Monday, June 15, 2009

Water Study: Time Provides Perspective

This image and a color one to come, were both taken over one year ago near our home in the southern California mountain community of Idyllwild. I made about 40 exposures over the course of several hours, working on the waterfall flowing out of a small local lake. (Hard to call it a "waterfall" compared to one like this, but they can't all be epic:) The whole session has been languishing in my "digital negative cabinet" since then. I had looked through the exposures several times and played briefly with a few, but just had it in my mind that there was nothing really worth developing from this session. Something about the quality of light or color of the rocks just wasn't sitting right with me at the time.
As I've talked about before, it very often pays off to go back and rework things after some time has passed.. shots that you think great in the excitement of reviewing them while brand new, can be evaluated more honestly after the attachment we feel to them has faded. Even better, as in this case, you may find something very worthy that you completely overlooked. Just consider that whatever skill level you are currently at, your eye and technique are constantly changing and developing.

13 comments:

Amy Lilley Designs said...

That's a really good point:

'Just consider that whatever skill level you are currently at, your eye and technique are constantly changing and developing.'

Last summer someone said to me, I think you have gotten better (w/ the photography), and she was right...also very observant. We can be hard on ourselves...but, growth is inevitable if we stick w/ it...beautiful, peaceful photo Mark.

betchai said...

despite this may be hard to call a waterfall if compared to the Rainbow Falls, but this picture has its own unique beauty too. I study my shots too comparing the results with different exposures, but I believe I have not really studied them extensively, that until now I still struggle with waterfall photo. Now, learning you did 40 exposures over several hours without at first considering any photo worth processing, I know why I struggle a lot with waterfalls :)

roentarre said...

Mark, you are so right about photography. Even with current digital SLR technology ridding off most of exposure difficulty with film saturation, the skill of composition and proper timing of the long exposure are still art to master.

Based on personal taste, the exposure on water flow is the toughest. A lot of friends told me that the blurr shall be silky grey with "motion" in it. Not too fast and not too slow. Hard to master with varied lighting condition for a photographer. The biggest headache is always the leaves shadow in the water that make things even tougher. Talking about nature...

donnie said...

lovely capture - i think gentle water flow in dull light works best rather than a dazzling cascade in sunlight

Mook said...

Like this one sir, almost Scottish looking and the less EPIC the harder to capture I think... requiring more intricate work so excellent!!

Andy Richards said...

I love water, Mark -- especially moving water. I love to work with it and agree that because it is constantly moving, it is virtually impossible to "capture" it without each "capture" being unique!

Mark Alan Meader said...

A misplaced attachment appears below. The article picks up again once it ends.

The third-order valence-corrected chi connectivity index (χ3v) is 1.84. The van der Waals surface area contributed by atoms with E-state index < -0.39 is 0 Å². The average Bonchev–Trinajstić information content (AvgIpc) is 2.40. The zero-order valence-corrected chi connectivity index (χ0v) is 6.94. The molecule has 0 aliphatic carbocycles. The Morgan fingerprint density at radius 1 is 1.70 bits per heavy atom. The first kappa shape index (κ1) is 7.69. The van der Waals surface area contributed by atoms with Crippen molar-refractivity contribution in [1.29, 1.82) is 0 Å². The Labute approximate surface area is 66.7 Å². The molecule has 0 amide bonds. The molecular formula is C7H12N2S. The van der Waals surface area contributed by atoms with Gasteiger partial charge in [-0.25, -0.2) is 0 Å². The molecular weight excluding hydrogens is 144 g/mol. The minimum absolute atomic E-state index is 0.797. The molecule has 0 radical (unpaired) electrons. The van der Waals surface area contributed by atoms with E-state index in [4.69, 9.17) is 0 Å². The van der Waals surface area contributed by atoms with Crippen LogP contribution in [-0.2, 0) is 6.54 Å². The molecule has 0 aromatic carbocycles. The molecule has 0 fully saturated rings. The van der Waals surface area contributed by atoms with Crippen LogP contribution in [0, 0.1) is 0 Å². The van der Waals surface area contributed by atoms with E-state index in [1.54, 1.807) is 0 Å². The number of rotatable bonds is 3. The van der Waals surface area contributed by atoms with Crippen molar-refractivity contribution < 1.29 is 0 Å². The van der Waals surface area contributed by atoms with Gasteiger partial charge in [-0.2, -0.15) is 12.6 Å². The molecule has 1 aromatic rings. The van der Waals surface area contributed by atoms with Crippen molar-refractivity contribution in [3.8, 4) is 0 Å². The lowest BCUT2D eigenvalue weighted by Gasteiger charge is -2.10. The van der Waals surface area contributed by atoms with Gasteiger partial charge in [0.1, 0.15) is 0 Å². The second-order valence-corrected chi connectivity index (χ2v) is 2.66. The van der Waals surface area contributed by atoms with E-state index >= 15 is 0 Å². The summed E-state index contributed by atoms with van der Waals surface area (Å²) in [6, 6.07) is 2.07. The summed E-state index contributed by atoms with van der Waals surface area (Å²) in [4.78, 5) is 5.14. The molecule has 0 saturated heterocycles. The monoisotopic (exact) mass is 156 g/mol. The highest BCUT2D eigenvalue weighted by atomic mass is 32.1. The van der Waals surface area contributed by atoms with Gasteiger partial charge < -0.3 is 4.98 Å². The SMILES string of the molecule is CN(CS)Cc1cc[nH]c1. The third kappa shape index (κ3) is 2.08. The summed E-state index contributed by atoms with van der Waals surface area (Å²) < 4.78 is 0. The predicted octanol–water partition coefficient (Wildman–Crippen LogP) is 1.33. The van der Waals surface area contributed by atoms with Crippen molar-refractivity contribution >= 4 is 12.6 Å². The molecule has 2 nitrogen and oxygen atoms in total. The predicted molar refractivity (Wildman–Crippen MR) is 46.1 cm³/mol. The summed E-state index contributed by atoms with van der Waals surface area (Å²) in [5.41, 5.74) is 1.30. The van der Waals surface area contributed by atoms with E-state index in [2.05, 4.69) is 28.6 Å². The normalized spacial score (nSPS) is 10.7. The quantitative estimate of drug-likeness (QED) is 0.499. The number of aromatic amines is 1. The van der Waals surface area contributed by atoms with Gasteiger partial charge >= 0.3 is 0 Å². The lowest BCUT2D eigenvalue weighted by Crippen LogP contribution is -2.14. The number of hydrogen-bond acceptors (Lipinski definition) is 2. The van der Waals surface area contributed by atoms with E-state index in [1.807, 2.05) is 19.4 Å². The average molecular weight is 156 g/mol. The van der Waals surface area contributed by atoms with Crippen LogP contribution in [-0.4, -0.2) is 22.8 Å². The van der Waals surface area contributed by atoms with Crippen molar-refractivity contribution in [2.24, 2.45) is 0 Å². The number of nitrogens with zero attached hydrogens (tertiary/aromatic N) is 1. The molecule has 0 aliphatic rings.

Hi Amy.. thanks! Growth and change are indeed inevitable, but can be faster and better if we put aside a little time to step back and consider honestly where we are and where we want to go with our work. That could be any artist's greatest challenge, which is why I keep coming back to the subject.

Mark Alan Meader said...

betchai: Yeah.. when time and conditions permit, I sometimes spend a lot of time at one spot and really explore it from all angles and in different light, if possible. Of course, it all depends on your goal.. documenting a scene is not the same as trying to "get inside" it and find something deeper and with more universal appeal.

Mark Alan Meader said...

James & Donnie; I guess the bottom line is that moving water rarely looks good in freeze frame, right? (Although I find nice ocean waves can be an exception to that.) The lighting conditions certainly do affect your technique.. as Donnie says, low mellow light works much better than bright mid-day light... very tough. Last year I spent a lot of energy hiking several miles to a great falls in the Sierras, but it was mid-day with clear blue sky and nothing I could think of got me anything usable from that particular adventure:(

Mark Alan Meader said...

Mook: Cheers and good to hear from you.. how's the new gear hunt going?? Did the NY guys come through with the cash yet?

Mook said...

Hi Mark nearly there contracts have been sent, all that remains are for them to be signed (hopefully)nothing is sure until the ink is dry!

re new gear I was tempted by the Nikon D300 but am really drawn to the new Pentax K-7 all my old lenses will fit :) cheers!

Lynda Lehmann said...

Looks beautiful to me, Mark!

I'm late in getting around, mired in construction work and barely able to post.

Hope all is well in your world.

How do you like fotolia?

JaviZ said...

Love this and every work you posted, that's why I'm your newest follower! :)
I love waterfalls, even at this "humble size", specially if the photographer works hard on it (as you did) experimenting, looking for different angles, exposure times, etc.
In this particulare case I have a (somewhat) similar photo, if you want you can follow This link to see it.